This master’s degree is ideally suited for professionals seeking to work in business consulting.

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The LLM in Commercial and Corporate Law covers a broad range of commercially focussed modules that draw on the wealth of commercial expertise across the School of Law. Read more
The LLM in Commercial and Corporate Law covers a broad range of commercially focussed modules that draw on the wealth of commercial expertise across the School of Law.

LLM in Commercial and Corporate Law deals with the global and regional regulation of international trade, structuring and managing international business transactions, and the economic foundations of trade and corporate law.

Professional Module Exemptions

The Chartered Banker Institute (CBI) has recognised masters programmes offered by the School of Economics and Finance for advanced standing for the Chartered Banker Diploma. Graduates can proceed directly to the Chartered Banker Diploma with no requirement for prior underpinning study, recognising the high level of commonality of elements within LLM programme content against the CBI’s Diploma modules.

Students on the LLM programme who take both the QLLM136 Ethics in Business and in Finance and QLLM007 Banking Law modules will be eligible for exemption from the Chartered Banker Diploma compulsory module: Professionalism Regulation and Ethics.

Taught modules

Modules

To specialise in this area, you must select 90 credits of modules from this list and do your compulsory dissertation in the field of Commercial and Corporate Law (45 credits). The additional 45 credits of taught modules can be in this area or can be unrelated and therefore selected from the full list of available LLM modules.

All modules are 22.5 credits unless otherwise stated.

Note: Not all of the modules will be available in any one year and semesters listed can be subject to change.

Please refer the toe QMUL Law website for a full list and information on the modules for this programme.

Below is an example of some of the modules for this programme .
◦◦ QLLM011 Company Law (45 credits)
◦ QLLM021 Corporate Governance (45 credits)
◦ QLLM025 E-Commerce Law (45 credits)
◦ QLLM050 International Commercial Law (45 credits)
◦ QLLM060 International Merger Control (45 credits)
◦ QLLM062 International Tax Law (45 credits)
◦ QLLM068 Law of Economic Crime (45 credits)
◦ QLLM069 Law of Finance and Foreign Investment in Emerging Economies (45 credits)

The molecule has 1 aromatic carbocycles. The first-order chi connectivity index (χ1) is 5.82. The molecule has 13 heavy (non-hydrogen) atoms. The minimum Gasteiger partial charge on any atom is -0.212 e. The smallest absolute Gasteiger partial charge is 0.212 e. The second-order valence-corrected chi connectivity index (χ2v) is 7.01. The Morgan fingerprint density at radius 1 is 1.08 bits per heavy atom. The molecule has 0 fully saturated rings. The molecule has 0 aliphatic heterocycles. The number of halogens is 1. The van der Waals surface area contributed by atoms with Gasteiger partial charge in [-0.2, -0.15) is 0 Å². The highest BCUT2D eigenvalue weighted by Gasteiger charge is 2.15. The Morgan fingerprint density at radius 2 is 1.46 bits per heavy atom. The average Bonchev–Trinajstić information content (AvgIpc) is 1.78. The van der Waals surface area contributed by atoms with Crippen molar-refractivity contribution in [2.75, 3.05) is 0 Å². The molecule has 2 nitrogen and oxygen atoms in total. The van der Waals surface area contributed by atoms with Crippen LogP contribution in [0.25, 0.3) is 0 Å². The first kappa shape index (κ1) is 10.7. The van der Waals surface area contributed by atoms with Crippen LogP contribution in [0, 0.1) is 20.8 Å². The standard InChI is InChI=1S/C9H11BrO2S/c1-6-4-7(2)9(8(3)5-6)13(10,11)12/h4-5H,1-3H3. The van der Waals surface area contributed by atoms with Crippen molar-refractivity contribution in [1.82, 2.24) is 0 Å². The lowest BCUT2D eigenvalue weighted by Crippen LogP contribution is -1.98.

◦ QLLM076 Media Law (45 credits)
◦ QLLM080 Multinational Enterprises and the Law (45 credits)
◦ QLLM087 Taxation Principles and Concepts (45 credits)
◦ QLLM095 Intellectual Property and the Creative Industries (45 credits)
◦ QLLM120 Business Taxation (45 credits)
◦ QLLM124 European Union Competition Law (45 credits)
◦ QLLM128 Telecommunications Law (45 credits)
◦ QLLM138 General Principles of Insurance Law (Sem 1)
◦ QLLM139 Insurance Regulation (Sem 2)
◦ QLLM141 Insurance Contracts (Sem 1)
◦ QLLM142 Reinsurance Law (Sem 2)
◦ QLLM145 Intellectual Property in Business (45 credits)
◦ QLLM150 Strategic Decision Making for Lawyers (Sem 1)
◦ QLLM151 Negotiation Theory and Practice (Sem 2)
◦ QLLM155 Principles of Regulation (Sem1)
◦ QLLM164 Elements of Islamic Law (Sem 1)
◦ QLLM165 Islamic Finance and Commercial Law (Sem 2)
◦ QLLM179 International and Comparative Petroleum Law and Contracts (Sem 1)
◦ QLLM180 US International Taxation (45 credits)
◦ QLLM181 Legal Aspects of Paperless Trade (Sem 2)
◦ QLLM182 / QLLG006 Charterparties: Law and Practice (Sem 2)
◦ QLLM191 Competition and Regulation in EU Healthcare Markets (Sem 2)
◦ QLLM192 Market Integration and Regulation in the European Internal Market (Sem 1)
◦ QLLM300 / QLLG001 Marine Insurance Law (Sem 1)
◦ QLLM302 / QLLG004 Carriage of Goods (Sem 1)
◦ QLLM305 Cartels, Collusion and Competition Law (Sem 1)
◦ QLLM306 Competition enforcement: From investigation to sanctions (Sem 2)
◦ QLLM314 Transnational Law and Governance (Sem 1)
◦ QLLM315 Transnational Law and Governance in Practice (Sem 2)
◦ QLLM316 Chinese Business Law (Sem 1)
◦ QLLM324 Comparative Contract Law (sem 2)
◦ QLLM328 Digital Intellectual Property Law (sem 1)
◦ QLLM329 Informational Technology Transactions (sem 2)